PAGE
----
Friday, May 23, 2008

Keep opinion to self

MONTREAL -- What do people mean when they say they want journalism to be "objective"? Sometimes it's something about Dan Rather's eyebrows. Sometimes it's more about the newspaper's stubborn refusal to make clear in every lede that all swarthy foreigners are terrorists (except the ones from Mexico, who want to force you to speak Spanish in the Wal-Mart). And sometimes they demand that everybody just stick to The Facts.

When we rule out judgments and comparisons, though, we're ruling out some of the things that can actually make journalism interesting and relevant. So let me offer a better (or maybe just more reliable) test: How did you form that opinion, and why would it be relevant to what you're reporting? Here's our example:

FORT BRAGG --President Bush came to one of the nation's most patriotic events -- the annual homecoming of the Army's 82nd Airborne Division -- on Thursday to continue pressing his strategy in Iraq and urge Congress to pass a war funding bill that would give troops in combat "America's full support."

Adjectives by themselves are neither bad nor irrelevant. There's always a most populous county, a list of five most powerful Atlantic hurricanes, a massive change in public opinion (assuming you have valid and reliable before-and-after measures of same), indexed by population, pressure, or what-have you. The trouble starts when you get to things that you can't measure -- or that, when you set out to measure them, say more about you and your attitudes than about the object you're trying to describe.

Such a thing is "patriotism." You and I and the writer all probably know what it is, sort of, but we're likely to start disagreeing as soon as we get to the bundle of stuff we're going to measure to create our patrio-index. The source paper has indicated before that it considers "number of flags" a valid and reliable index of patriotism. I think that's pretty irrelevant and jingoistic, and you might think something altogether again (which might even be printable). So the first question for the writer is: How do you measure the "nation's most patriotic events": Number of flags? Number of soldiers? (Square root of (flags*soldiers))* 1.96? How do we take population growth into account?

More to the point, though, why is the writer's opinion about the level of patriotism in events nationwide relevant to the story? Any particular reason we should know that, any more than whether he prefers vanilla or chocolate ice cream?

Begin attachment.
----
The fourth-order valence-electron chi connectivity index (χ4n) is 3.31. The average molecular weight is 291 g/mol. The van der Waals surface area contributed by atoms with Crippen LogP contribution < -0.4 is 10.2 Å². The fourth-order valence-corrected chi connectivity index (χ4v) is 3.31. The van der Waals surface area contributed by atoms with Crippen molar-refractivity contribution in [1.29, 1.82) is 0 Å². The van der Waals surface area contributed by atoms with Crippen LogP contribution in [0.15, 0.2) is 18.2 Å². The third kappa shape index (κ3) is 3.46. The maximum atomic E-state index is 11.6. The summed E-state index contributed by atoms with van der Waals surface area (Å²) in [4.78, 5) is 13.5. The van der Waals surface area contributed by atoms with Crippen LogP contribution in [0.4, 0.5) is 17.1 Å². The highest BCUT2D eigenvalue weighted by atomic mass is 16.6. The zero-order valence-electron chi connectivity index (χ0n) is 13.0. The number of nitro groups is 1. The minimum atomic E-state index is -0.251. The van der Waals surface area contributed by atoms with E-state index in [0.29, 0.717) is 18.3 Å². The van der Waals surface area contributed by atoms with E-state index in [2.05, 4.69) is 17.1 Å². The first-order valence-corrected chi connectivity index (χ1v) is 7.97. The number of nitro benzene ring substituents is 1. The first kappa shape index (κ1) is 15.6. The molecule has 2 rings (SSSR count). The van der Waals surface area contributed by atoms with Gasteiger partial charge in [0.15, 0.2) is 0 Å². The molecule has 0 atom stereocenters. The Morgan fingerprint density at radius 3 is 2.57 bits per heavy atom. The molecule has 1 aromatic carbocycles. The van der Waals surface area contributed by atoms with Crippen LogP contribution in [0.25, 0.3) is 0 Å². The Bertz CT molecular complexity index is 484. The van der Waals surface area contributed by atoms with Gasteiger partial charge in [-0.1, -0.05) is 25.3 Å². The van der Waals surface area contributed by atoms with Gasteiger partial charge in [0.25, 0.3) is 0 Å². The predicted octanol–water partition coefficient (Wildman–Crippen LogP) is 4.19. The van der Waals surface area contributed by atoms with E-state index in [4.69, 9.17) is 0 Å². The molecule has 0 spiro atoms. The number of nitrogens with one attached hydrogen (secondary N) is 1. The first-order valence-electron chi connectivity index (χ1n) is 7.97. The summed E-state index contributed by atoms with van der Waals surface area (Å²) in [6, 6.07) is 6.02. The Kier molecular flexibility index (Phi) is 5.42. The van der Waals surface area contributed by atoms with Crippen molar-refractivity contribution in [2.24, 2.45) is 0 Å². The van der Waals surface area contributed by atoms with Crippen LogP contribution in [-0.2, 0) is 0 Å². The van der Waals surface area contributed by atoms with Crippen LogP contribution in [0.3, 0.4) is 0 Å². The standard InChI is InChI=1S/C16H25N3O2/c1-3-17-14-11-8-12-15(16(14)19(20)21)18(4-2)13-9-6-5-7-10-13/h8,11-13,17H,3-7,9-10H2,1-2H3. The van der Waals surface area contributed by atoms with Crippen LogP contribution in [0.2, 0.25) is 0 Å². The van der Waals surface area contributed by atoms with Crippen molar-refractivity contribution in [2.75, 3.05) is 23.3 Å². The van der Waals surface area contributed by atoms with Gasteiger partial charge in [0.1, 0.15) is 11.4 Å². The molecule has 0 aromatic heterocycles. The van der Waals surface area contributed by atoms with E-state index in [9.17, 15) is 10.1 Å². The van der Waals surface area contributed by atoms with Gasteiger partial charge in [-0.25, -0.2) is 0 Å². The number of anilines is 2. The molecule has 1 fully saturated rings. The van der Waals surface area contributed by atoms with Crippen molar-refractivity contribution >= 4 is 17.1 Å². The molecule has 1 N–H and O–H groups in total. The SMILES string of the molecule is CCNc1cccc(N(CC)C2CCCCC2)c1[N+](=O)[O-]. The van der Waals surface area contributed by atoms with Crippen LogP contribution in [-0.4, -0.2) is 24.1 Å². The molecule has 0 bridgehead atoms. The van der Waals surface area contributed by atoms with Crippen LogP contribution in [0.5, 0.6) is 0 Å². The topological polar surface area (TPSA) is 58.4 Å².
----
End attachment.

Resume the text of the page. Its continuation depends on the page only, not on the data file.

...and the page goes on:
Here's another anti-bias hint: Heds that don't have a direct relationship to some real-world event are particularly likely to be read as slanted. Here's the quoted paper on the story above:

Bush pushes forward in Fort Bragg visit

Raleigh (the originating paper) has:

At Bragg, Bush presses his Washington agenda

Fayetteville (where it really is a local story) has:

President Bush offers his thanks

See the difference? "Bush presses agenda" is rooted in there being a Bush, with an agenda, and something he's doing that we can summarize as "pushing" it. Similarly, if Bush is thanking someone, it's not hard to trace a relationship between "Bush offers thanks" and reality. What about "Bush pushes forward"? Well, he seems that he continued to "press his strategy in Iraq" and "railed against the idea of pulling troops out of Iraq before that country is politically and economically stable." Can the hed writer demonstrate some reliable way in which we can correlate those concepts with "pushing forward"? If not, is there some other way we can tell this institution from our friends over at the Fair 'n' Balanced Network?

The reporter's editors should have talked him out of "most patriotic holidays." Other MCT papers should feel free to eviscerate the lede without notice. Hed writers, just stick to stuff you can recognize in the corporeal world.


Blogger The Ridger, FCD said...

Crap. I didn't even know the 82nd HAD a Homecoming. How did I miss that?

Who do they play? The 101st? Is there a King and Queen? A dance? Limos and drinking?

6:34 PM, May 23, 2008  
Blogger fev said...

It'll all be in the yearbook.

9:44 PM, May 24, 2008  

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